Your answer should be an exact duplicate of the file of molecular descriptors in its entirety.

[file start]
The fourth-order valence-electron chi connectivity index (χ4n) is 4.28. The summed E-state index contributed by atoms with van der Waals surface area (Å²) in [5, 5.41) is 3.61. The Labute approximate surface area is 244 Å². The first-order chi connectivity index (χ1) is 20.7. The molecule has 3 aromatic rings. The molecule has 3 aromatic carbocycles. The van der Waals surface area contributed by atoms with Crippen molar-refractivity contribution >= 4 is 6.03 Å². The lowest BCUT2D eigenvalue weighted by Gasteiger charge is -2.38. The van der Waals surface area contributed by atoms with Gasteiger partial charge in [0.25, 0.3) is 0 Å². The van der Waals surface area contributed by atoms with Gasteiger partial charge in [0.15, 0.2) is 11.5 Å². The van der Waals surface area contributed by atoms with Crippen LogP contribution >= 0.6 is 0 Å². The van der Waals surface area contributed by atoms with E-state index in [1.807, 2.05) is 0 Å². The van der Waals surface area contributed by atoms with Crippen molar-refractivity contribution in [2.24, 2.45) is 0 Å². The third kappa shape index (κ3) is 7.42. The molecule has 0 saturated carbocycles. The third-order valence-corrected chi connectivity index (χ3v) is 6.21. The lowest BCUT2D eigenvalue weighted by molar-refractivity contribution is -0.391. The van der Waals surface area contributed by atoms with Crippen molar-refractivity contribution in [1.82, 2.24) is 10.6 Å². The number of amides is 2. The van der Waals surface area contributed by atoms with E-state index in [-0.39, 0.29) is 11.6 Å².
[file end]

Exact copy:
The fourth-order valence-electron chi connectivity index (χ4n) is 4.28. The summed E-state index contributed by atoms with van der Waals surface area (Å²) in [5, 5.41) is 3.61. The Labute approximate surface area is 244 Å². The first-order chi connectivity index (χ1) is 20.7. The molecule has 3 aromatic rings. The molecule has 3 aromatic carbocycles. The van der Waals surface area contributed by atoms with Crippen molar-refractivity contribution >= 4 is 6.03 Å². The lowest BCUT2D eigenvalue weighted by Gasteiger charge is -2.38. The van der Waals surface area contributed by atoms with Gasteiger partial charge in [0.25, 0.3) is 0 Å². The van der Waals surface area contributed by atoms with Gasteiger partial charge in [0.15, 0.2) is 11.5 Å². The van der Waals surface area contributed by atoms with Crippen LogP contribution >= 0.6 is 0 Å². The van der Waals surface area contributed by atoms with E-state index in [1.807, 2.05) is 0 Å². The van der Waals surface area contributed by atoms with Crippen molar-refractivity contribution in [2.24, 2.45) is 0 Å². The third kappa shape index (κ3) is 7.42. The molecule has 0 saturated carbocycles. The third-order valence-corrected chi connectivity index (χ3v) is 6.21. The lowest BCUT2D eigenvalue weighted by molar-refractivity contribution is -0.391. The van der Waals surface area contributed by atoms with Crippen molar-refractivity contribution in [1.82, 2.24) is 10.6 Å². The number of amides is 2. The van der Waals surface area contributed by atoms with E-state index in [-0.39, 0.29) is 11.6 Å².